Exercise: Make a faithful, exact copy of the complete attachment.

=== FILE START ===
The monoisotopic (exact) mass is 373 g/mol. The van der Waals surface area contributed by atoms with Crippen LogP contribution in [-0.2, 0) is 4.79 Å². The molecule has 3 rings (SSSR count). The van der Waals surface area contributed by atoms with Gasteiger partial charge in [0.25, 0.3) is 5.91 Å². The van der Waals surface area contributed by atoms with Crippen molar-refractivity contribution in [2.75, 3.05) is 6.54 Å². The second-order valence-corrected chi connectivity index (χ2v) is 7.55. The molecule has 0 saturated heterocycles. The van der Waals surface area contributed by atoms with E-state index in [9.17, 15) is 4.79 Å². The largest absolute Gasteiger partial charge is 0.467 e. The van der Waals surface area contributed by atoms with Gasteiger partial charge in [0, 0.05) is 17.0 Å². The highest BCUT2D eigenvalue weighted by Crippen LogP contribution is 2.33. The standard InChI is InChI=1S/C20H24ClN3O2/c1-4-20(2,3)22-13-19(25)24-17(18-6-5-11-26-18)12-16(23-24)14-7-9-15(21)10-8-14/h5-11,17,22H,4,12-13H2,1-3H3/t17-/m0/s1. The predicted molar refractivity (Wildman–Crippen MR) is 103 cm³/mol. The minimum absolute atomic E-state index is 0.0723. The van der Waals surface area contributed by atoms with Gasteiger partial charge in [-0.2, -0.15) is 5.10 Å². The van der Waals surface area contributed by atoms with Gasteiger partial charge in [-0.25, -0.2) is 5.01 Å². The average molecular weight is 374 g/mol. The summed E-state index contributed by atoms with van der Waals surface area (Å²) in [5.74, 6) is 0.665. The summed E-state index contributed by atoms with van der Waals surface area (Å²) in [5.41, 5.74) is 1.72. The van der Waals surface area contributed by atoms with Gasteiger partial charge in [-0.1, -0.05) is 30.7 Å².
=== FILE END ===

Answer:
The monoisotopic (exact) mass is 373 g/mol. The van der Waals surface area contributed by atoms with Crippen LogP contribution in [-0.2, 0) is 4.79 Å². The molecule has 3 rings (SSSR count). The van der Waals surface area contributed by atoms with Gasteiger partial charge in [0.25, 0.3) is 5.91 Å². The van der Waals surface area contributed by atoms with Crippen molar-refractivity contribution in [2.75, 3.05) is 6.54 Å². The second-order valence-corrected chi connectivity index (χ2v) is 7.55. The molecule has 0 saturated heterocycles. The van der Waals surface area contributed by atoms with E-state index in [9.17, 15) is 4.79 Å². The largest absolute Gasteiger partial charge is 0.467 e. The van der Waals surface area contributed by atoms with Gasteiger partial charge in [0, 0.05) is 17.0 Å². The highest BCUT2D eigenvalue weighted by Crippen LogP contribution is 2.33. The standard InChI is InChI=1S/C20H24ClN3O2/c1-4-20(2,3)22-13-19(25)24-17(18-6-5-11-26-18)12-16(23-24)14-7-9-15(21)10-8-14/h5-11,17,22H,4,12-13H2,1-3H3/t17-/m0/s1. The predicted molar refractivity (Wildman–Crippen MR) is 103 cm³/mol. The minimum absolute atomic E-state index is 0.0723. The van der Waals surface area contributed by atoms with Gasteiger partial charge in [-0.2, -0.15) is 5.10 Å². The van der Waals surface area contributed by atoms with Gasteiger partial charge in [-0.25, -0.2) is 5.01 Å². The average molecular weight is 374 g/mol. The summed E-state index contributed by atoms with van der Waals surface area (Å²) in [5.74, 6) is 0.665. The summed E-state index contributed by atoms with van der Waals surface area (Å²) in [5.41, 5.74) is 1.72. The van der Waals surface area contributed by atoms with Gasteiger partial charge in [-0.1, -0.05) is 30.7 Å².